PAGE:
Tuesday, August 22, 2006


1) I'm beginning to suspect that this may not be the Red Sox year...

2) More on that: While not entirely writing off the Sox, I think it's important to remember that this was billed as a transition year coming in, and that has pretty much been what has happened. One of the main goals of the season was to build up the youth movement from the minors and start aclimating some of the young players to the major. We may have lost sight of that because the Sox had the second best record in the majors for a while, but essentially this swoon is a function of the new players coming back to earth as the grind of the season wore on. Our 4 young pitchers are all scuffling to varying degrees at the moment. Youkilis is still playing well, but not as hot as he was at the beginning of the year. Pena is still a work in progress, and Coco still seems to be hurting at the plate from that finger injury. Oh, and Josh Beckett becomes an idiot whenever he gets into a hitter's count.

Sure, it would have been nice if the Sox continued playing like they did against the national league, but that wasn't going to happen. While a few players have performed better than expectation, really most things have gone poorly for the team and there is no way to fix that.

What went right for the Sox: Ortiz and Manny are monsters, Schilling came back reasonably well, Lowell had a hot start, as did Youkilis, and Paps was a monster through the first half.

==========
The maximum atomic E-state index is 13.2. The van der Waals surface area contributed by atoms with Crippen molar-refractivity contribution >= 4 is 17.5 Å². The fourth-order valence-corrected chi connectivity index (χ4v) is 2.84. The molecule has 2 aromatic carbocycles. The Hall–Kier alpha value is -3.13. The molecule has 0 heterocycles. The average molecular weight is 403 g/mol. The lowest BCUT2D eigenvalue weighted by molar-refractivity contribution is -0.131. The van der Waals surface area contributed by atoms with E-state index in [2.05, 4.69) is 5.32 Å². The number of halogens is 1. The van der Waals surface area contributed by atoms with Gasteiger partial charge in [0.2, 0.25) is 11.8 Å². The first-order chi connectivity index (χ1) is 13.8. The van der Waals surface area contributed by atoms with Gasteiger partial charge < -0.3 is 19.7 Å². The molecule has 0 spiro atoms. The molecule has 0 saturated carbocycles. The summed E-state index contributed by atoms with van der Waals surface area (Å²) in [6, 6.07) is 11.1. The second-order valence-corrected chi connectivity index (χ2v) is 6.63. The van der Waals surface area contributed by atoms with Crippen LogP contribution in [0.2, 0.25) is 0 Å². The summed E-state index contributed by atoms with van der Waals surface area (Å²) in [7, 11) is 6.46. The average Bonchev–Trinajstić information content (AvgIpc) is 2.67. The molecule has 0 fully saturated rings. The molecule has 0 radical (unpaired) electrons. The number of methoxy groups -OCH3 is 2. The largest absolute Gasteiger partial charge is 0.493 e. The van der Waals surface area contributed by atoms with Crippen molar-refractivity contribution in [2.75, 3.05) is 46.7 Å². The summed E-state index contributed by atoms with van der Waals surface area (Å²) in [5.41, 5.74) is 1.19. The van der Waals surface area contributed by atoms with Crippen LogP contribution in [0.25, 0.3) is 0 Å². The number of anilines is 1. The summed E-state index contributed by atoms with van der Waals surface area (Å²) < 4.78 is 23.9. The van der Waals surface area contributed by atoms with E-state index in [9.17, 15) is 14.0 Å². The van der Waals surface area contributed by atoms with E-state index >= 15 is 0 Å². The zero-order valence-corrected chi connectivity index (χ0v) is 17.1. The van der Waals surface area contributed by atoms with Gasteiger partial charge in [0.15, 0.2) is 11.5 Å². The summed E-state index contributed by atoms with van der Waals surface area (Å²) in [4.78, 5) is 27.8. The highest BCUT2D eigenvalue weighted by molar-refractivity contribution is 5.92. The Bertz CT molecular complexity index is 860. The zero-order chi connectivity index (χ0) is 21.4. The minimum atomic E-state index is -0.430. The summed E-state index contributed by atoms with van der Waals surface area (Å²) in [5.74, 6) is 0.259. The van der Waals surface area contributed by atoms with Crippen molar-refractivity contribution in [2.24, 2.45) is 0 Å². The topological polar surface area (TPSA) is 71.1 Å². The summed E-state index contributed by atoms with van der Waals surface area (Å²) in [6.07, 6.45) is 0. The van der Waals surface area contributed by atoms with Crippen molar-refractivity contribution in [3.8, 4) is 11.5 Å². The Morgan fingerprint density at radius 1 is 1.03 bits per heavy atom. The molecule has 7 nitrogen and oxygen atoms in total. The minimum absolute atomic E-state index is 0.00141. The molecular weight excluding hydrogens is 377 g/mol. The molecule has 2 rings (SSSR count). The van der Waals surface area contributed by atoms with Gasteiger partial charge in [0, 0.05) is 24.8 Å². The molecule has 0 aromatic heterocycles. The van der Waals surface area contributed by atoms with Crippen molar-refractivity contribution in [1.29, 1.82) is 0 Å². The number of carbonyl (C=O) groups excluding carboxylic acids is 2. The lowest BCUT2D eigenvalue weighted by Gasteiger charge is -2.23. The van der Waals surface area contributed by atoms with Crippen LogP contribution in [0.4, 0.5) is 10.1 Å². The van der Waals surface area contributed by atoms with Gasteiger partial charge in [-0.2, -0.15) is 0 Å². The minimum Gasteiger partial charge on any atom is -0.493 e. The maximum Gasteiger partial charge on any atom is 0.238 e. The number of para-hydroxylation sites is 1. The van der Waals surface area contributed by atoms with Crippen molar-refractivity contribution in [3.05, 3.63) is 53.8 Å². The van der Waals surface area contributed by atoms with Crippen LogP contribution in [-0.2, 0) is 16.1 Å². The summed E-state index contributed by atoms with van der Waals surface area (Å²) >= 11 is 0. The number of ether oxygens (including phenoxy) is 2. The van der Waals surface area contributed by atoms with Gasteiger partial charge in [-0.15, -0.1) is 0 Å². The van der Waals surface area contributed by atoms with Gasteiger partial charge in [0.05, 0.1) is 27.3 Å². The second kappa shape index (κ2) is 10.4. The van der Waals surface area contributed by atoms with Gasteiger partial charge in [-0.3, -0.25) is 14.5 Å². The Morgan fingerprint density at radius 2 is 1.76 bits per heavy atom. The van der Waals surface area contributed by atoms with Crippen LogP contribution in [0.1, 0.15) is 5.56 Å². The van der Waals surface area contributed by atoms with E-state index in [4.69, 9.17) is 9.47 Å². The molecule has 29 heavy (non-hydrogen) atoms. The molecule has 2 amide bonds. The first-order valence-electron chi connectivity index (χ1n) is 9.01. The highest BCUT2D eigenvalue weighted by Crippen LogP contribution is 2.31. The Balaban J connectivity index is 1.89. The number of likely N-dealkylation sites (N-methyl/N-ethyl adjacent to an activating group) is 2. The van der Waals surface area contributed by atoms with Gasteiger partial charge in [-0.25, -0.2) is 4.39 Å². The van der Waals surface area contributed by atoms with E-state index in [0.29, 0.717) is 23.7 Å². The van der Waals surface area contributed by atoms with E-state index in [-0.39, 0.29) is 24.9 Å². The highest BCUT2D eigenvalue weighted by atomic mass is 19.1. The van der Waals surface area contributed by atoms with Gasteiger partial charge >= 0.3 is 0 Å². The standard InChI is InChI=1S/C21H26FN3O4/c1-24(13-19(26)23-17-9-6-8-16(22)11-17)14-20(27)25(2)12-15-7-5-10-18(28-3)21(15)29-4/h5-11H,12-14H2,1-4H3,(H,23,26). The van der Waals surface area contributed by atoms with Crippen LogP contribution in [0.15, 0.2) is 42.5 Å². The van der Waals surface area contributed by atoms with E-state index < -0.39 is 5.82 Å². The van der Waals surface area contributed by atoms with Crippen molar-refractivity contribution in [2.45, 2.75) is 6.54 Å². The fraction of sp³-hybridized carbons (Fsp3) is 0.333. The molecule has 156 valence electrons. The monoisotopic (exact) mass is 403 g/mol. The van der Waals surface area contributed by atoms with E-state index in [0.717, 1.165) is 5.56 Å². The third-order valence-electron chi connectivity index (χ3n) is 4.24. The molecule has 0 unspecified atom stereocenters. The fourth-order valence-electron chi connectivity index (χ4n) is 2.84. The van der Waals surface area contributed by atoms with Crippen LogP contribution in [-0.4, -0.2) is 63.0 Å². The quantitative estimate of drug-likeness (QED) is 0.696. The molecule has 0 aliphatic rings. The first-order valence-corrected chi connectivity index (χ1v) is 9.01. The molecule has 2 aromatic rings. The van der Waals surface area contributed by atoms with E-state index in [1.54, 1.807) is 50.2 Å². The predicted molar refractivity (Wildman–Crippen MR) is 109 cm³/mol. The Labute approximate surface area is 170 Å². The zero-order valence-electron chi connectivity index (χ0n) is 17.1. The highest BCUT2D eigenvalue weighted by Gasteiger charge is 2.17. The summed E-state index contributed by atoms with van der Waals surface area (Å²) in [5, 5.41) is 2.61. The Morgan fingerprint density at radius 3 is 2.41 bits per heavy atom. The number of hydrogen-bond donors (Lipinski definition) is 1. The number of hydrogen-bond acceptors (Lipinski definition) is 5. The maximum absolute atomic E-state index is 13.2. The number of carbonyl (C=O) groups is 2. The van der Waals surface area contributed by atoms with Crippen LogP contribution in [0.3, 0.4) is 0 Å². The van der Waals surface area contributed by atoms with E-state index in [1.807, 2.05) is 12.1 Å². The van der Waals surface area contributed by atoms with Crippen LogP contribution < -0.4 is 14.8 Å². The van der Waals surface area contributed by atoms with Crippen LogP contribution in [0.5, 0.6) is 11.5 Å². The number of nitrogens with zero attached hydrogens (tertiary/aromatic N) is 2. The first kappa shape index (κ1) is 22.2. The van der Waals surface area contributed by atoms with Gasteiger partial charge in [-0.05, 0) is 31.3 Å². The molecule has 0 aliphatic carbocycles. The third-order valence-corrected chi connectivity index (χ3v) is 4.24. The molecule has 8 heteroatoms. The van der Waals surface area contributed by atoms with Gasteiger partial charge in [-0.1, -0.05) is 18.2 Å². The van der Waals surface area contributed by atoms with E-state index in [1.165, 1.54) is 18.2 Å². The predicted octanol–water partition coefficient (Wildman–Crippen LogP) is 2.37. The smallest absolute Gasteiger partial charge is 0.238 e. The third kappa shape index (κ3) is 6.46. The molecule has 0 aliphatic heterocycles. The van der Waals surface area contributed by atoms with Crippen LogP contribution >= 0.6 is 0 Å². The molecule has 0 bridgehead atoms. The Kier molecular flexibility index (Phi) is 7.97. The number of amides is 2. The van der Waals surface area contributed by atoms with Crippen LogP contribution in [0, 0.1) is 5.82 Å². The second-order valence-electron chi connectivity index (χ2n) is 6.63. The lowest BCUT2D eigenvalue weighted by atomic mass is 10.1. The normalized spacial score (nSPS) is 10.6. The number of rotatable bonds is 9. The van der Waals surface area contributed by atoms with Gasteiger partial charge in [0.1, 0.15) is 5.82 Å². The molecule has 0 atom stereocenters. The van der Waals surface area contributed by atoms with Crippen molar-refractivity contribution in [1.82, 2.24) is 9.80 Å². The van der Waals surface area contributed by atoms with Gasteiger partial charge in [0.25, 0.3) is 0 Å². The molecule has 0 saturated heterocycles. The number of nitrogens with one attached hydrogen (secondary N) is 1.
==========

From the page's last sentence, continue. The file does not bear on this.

What went wrong: Wells missed half the season, Clement blew up before getting hurt, Foulke blew up before getting hurt, Coco got hurt and hasn't rebounded, Dinardo blew up and got hurt, Wakefield got hurt, Varitek got hurt, Nixon got hurt twice, Pena got hurt, Josh Beckett.

Not much you can do with that. Sure, the Yanks lost $26mm in salary to injuries in the form of 2 players, but that just means that their lineup only has $98mm left to cover for them. So, I'm sorry, but with all due respect the Yanks have nothing to complain about from injuries. The Sox lost their season because of theirs. Whenever you lose your #3-6 starters, your starting catcher has a crap year before going out, your #2 starter implodes every other start, and the only reason you are still competitive is because of three players (one of whom is a rookie), good things may not happen.

3) One final note: did anybody else notice that, since the Abreu trade, the salary disparity between the #1 and #2 teams ($74mm) in the American League is actually larger than the disparity between the #2 team and the last place team ($73mm)? I know this is bitching that is unlikely to garner sympathy, but I do get tired of the assertion that "The Sox and Yanks can just outspend everybody". Um, the Yankees can outspend everybody. The Sox are just the top of the second tier, with payrolls about on par in with the Angels and Mets. You never hear about how the Angels can outspend everyone else.


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